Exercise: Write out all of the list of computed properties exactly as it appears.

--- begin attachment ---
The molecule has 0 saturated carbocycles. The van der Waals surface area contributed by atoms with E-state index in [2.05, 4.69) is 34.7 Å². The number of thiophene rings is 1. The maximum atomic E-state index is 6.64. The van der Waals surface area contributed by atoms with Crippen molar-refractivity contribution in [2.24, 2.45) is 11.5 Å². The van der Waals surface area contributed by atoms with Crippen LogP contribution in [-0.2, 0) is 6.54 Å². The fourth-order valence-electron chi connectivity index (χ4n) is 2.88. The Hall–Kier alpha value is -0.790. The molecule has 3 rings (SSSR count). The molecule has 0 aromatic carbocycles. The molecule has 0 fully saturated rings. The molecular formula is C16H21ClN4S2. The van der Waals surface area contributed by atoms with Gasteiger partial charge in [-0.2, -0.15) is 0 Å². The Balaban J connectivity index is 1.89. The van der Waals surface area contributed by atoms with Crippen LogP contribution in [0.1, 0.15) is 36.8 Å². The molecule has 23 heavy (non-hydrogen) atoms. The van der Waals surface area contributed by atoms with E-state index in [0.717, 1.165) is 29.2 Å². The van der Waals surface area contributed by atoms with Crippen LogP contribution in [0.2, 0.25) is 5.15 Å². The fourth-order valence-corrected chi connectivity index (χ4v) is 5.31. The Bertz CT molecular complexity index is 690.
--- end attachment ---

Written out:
The molecule has 0 saturated carbocycles. The van der Waals surface area contributed by atoms with E-state index in [2.05, 4.69) is 34.7 Å². The number of thiophene rings is 1. The maximum atomic E-state index is 6.64. The van der Waals surface area contributed by atoms with Crippen molar-refractivity contribution in [2.24, 2.45) is 11.5 Å². The van der Waals surface area contributed by atoms with Crippen LogP contribution in [-0.2, 0) is 6.54 Å². The fourth-order valence-electron chi connectivity index (χ4n) is 2.88. The Hall–Kier alpha value is -0.790. The molecule has 3 rings (SSSR count). The molecule has 0 aromatic carbocycles. The molecule has 0 fully saturated rings. The molecular formula is C16H21ClN4S2. The van der Waals surface area contributed by atoms with Gasteiger partial charge in [-0.2, -0.15) is 0 Å². The Balaban J connectivity index is 1.89. The van der Waals surface area contributed by atoms with Crippen LogP contribution in [0.1, 0.15) is 36.8 Å². The molecule has 23 heavy (non-hydrogen) atoms. The van der Waals surface area contributed by atoms with E-state index in [0.717, 1.165) is 29.2 Å². The van der Waals surface area contributed by atoms with Crippen LogP contribution in [0.2, 0.25) is 5.15 Å². The fourth-order valence-corrected chi connectivity index (χ4v) is 5.31. The Bertz CT molecular complexity index is 690.